It wasn’t a one-off diplomatic mistake either, because a Reuters report at the time stated, “The Éireann Minister in Lisbon today hoisted the German swastika at half-mast over the legation as a sign of mourning for Hitler.”  Sure, there was even a mass for Mussolini in Ireland!

The burning of flags and swastikas at half-mast and on VE Day 1945 doesn’t chime with the image you’d expect from the country that prides itself on its ‘céad míle fáilte’ – on being “the land of a hundred thousand welcomes.” It was more a case of ‘céad míle f*** off’! 

It’s hard to argue against the view that my ancestors hated the British so much they secretly wanted the Germans to win. Yes, I, like most of my compatriots, am deeply ashamed of these past actions by Éamon de Valera. But it all needs to be viewed in historical context, because Irish wounds were still raw from the brutal occupation it suffered under the British regime. 

Also, Irish citizens didn’t know what was going on, because Éamon de Valera’s government refused to even acknowledge there was a world war, officially calling it ‘The Emergency’, and the Irish media had been censored from fully reporting on it. It’s hard to imagine any decent Irish person – even with so much hatred towards the English – would not have truly celebrated the Allies’ victory on VE with such gusto had they been fully aware of the horrendous war crimes of the Nazis.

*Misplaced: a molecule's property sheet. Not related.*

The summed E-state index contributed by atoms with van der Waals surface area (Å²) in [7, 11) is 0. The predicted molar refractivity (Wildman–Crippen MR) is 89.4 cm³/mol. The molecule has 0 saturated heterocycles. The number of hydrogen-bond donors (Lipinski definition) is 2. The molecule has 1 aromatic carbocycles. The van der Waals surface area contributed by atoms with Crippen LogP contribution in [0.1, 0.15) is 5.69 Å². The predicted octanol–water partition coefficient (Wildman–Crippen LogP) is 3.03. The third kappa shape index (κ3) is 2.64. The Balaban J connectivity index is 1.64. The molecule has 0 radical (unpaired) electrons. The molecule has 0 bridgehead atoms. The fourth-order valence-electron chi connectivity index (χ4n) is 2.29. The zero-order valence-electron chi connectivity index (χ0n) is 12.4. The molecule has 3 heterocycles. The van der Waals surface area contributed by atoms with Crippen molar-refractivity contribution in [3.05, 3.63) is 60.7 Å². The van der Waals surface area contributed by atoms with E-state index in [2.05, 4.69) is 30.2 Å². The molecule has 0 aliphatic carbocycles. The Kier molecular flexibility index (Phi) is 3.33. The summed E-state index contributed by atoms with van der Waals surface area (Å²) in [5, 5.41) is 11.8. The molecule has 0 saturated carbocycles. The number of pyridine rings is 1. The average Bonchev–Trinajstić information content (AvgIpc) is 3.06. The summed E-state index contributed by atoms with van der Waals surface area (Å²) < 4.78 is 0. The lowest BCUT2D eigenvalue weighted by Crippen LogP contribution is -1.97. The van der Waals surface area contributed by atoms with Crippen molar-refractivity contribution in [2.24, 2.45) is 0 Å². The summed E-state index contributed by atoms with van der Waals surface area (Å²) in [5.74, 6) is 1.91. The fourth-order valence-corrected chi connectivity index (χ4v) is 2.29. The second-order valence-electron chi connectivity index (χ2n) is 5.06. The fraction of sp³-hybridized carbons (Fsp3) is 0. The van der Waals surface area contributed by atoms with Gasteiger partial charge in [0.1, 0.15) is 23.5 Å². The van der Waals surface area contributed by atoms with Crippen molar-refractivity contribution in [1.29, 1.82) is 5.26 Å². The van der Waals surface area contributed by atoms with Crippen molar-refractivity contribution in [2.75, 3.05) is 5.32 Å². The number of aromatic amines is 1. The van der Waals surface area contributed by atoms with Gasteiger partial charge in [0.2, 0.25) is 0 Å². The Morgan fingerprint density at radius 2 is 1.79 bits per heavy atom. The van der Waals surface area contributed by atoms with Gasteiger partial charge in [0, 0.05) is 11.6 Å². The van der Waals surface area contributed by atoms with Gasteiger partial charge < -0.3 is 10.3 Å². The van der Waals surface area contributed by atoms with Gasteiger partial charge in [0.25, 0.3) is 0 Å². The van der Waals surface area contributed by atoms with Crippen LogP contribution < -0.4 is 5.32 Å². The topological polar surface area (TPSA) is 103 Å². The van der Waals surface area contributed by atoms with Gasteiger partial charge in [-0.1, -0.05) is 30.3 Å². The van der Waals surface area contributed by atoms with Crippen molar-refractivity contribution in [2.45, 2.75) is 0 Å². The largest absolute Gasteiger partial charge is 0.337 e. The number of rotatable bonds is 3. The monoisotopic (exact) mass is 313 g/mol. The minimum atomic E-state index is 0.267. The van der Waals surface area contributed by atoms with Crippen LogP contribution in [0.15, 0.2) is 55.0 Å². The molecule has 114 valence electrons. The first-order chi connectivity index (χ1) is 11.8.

‘Blood on its hands’

These days, Ireland not only allows the US military to use Shannon Airport, but it also turns a blind eye to covert operations by American intelligence services being run under its nose. It’s been proven that US “rendition flight” aircraft that ferried terrorists suspects off to be tortured at undisclosed sites around the world have come in and out of Shannon Airport. 

The Irish government claims it is only allowing US troops without weapons and munitions being separately transported to stop at Shannon, but there’s absolutely no monitoring of who or what is going through the airport. As The Irish Post recently observed, “Concerns about Ireland's neutrality regarding Shannon Airport have been raised in the Dáil [Irish parliament] before, with a number of TDs stressing that simply trusting that the US government wasn't transporting arms or weapons on flights in and out of Shannon wasn't good enough.”